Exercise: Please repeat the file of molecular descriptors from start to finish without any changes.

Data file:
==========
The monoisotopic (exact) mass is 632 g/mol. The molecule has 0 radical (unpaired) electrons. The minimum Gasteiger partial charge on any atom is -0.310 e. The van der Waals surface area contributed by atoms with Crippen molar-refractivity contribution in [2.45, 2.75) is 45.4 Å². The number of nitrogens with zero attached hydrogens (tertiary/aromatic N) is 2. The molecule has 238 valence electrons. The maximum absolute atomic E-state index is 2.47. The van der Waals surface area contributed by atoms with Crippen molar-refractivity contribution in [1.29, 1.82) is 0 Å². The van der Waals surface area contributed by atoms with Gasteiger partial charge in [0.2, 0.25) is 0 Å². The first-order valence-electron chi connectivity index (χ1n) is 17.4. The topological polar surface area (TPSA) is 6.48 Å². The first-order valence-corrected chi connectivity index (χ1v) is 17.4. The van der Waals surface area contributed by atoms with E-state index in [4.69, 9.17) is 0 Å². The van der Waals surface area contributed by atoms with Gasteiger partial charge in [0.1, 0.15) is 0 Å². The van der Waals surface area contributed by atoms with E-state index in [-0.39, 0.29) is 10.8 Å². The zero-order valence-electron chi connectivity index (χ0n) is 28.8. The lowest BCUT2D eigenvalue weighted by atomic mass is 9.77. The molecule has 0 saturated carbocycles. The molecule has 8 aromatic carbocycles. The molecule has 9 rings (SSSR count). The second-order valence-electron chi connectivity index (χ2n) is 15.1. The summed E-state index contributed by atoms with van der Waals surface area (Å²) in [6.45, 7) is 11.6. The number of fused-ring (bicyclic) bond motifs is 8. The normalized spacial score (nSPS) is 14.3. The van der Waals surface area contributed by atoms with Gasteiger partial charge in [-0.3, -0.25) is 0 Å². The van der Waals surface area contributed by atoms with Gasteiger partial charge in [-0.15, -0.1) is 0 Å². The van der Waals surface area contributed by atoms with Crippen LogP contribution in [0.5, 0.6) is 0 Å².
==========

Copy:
The monoisotopic (exact) mass is 632 g/mol. The molecule has 0 radical (unpaired) electrons. The minimum Gasteiger partial charge on any atom is -0.310 e. The van der Waals surface area contributed by atoms with Crippen molar-refractivity contribution in [2.45, 2.75) is 45.4 Å². The number of nitrogens with zero attached hydrogens (tertiary/aromatic N) is 2. The molecule has 238 valence electrons. The maximum absolute atomic E-state index is 2.47. The van der Waals surface area contributed by atoms with Crippen molar-refractivity contribution in [1.29, 1.82) is 0 Å². The van der Waals surface area contributed by atoms with Gasteiger partial charge in [0.2, 0.25) is 0 Å². The first-order valence-electron chi connectivity index (χ1n) is 17.4. The topological polar surface area (TPSA) is 6.48 Å². The first-order valence-corrected chi connectivity index (χ1v) is 17.4. The van der Waals surface area contributed by atoms with E-state index in [4.69, 9.17) is 0 Å². The van der Waals surface area contributed by atoms with Gasteiger partial charge in [0.1, 0.15) is 0 Å². The van der Waals surface area contributed by atoms with E-state index in [-0.39, 0.29) is 10.8 Å². The zero-order valence-electron chi connectivity index (χ0n) is 28.8. The lowest BCUT2D eigenvalue weighted by atomic mass is 9.77. The molecule has 0 saturated carbocycles. The molecule has 8 aromatic carbocycles. The molecule has 9 rings (SSSR count). The second-order valence-electron chi connectivity index (χ2n) is 15.1. The summed E-state index contributed by atoms with van der Waals surface area (Å²) in [6.45, 7) is 11.6. The number of fused-ring (bicyclic) bond motifs is 8. The normalized spacial score (nSPS) is 14.3. The van der Waals surface area contributed by atoms with Gasteiger partial charge in [-0.3, -0.25) is 0 Å². The van der Waals surface area contributed by atoms with Gasteiger partial charge in [-0.15, -0.1) is 0 Å². The van der Waals surface area contributed by atoms with Crippen LogP contribution in [0.5, 0.6) is 0 Å².